As the ice thaws around Montreal, most of us can't take it any longer. Seeing fishable open water after 4-5 months of ice cover is an annual wake up call to get out and get fishing.
Though many so called "sport fish" species such as pike, walleye, bass, musky and sturgeon are closed and forbidden to fish for, other fun species such as carp and catfish are open year round.
Most often, my first open water outing will be for carp. Though they are much easier to target in warmer water, the early season challenge, coupled with the serenity of being able to still fish open water while relaxing on a warm spring day is about as good as it gets after a long and cold winter.
The key to successfully targeting carp at ice out, is to find shallow flats with slack water, where the water temperature tends to rise faster than faster moving or deeper water. Carp will head for warmer water in big as soon as the ice starts thawing. All that movement along with the warming temperature will kickstart their spring feeding pattern.
A huge mistake often made when targeting carp in cold water, is too much chumming. With the water just above freezing temperature, it doesn't take much to overfeed carp. A few well placed boilies will be enough to attract the carp, if they are in the general area. Next step, is to make sure you maintain a proper presentation. Shallow bays tend to get quite a bit of dead weeds accumulated after the winter, so fishing with popup boilies may be the only way to keep a clean presentation, especially on light current.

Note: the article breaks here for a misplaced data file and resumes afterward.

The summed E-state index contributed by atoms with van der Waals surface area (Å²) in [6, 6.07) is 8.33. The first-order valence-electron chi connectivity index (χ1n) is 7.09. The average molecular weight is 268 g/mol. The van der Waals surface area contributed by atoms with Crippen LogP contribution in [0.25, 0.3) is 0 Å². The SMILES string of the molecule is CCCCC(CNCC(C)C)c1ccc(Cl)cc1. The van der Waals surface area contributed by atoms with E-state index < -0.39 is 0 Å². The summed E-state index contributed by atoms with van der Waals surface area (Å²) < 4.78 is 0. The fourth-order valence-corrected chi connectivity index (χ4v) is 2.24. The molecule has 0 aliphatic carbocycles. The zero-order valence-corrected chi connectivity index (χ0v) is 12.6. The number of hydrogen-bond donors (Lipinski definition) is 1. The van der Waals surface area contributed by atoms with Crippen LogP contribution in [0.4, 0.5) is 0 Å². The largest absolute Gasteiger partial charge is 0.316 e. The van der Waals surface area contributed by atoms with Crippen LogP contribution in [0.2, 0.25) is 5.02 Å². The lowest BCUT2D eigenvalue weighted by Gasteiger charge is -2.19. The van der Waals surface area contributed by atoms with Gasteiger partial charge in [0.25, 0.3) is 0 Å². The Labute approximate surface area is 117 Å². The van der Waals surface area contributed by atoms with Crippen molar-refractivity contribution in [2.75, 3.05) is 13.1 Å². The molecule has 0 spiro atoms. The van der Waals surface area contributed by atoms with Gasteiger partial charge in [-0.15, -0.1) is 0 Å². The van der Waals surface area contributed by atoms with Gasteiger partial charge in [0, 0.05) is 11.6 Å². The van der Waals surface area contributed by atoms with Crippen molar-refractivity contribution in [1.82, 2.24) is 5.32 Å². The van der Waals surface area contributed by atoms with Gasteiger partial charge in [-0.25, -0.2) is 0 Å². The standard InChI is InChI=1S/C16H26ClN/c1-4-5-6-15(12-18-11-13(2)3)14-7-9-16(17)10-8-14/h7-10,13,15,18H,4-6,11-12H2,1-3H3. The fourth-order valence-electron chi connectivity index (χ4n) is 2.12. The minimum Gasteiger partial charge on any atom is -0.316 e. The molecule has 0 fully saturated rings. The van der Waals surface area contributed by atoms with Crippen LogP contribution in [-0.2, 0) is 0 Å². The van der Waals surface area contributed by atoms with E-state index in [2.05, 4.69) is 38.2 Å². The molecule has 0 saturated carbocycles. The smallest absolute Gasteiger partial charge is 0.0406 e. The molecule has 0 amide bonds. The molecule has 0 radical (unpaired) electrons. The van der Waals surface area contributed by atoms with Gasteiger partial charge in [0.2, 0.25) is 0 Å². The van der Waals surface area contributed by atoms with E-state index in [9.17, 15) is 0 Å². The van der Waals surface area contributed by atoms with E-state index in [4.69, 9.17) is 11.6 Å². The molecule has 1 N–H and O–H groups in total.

Headed out for an afternoon of carp fishing, hoping to land my first open water carp of the season. Rigged a short 6 inch hair rig,fished about 3 hours using one of my Fireball popup boilies, as that flavour / scent has done well for me in very cold water in the past. No hits at all, switched to a Sweet Dream popup boilie instead. Got a screaming run with less than 5 minutes, not typical at all for this time of the year, when carp are quite lethargic in the near freezing water. Unfortunately, the carp dropped the bait after running a few yards. After resetting my line, took about 30 minutes to get my next hit. This one was more typical, starting off very slow, and gradually increasing speed.
The carp put up a very nice fight for this time of the year, when they are often easy to bring in as "dead weight". This particular carp ran in many directions, surface a few times as well. Finally landed the carp off the steep bank, nothing too big at 12.5 lbs, but extremely satisfying to land my first carp of the open water season.
With no one else there to snap a picture, had to use the dinky autoshoot function on my camera. Though I'm getting used to it, not exactly the best fishing pic I've taken.
That was all for the day, no more hits for another hour or so, I called it a day.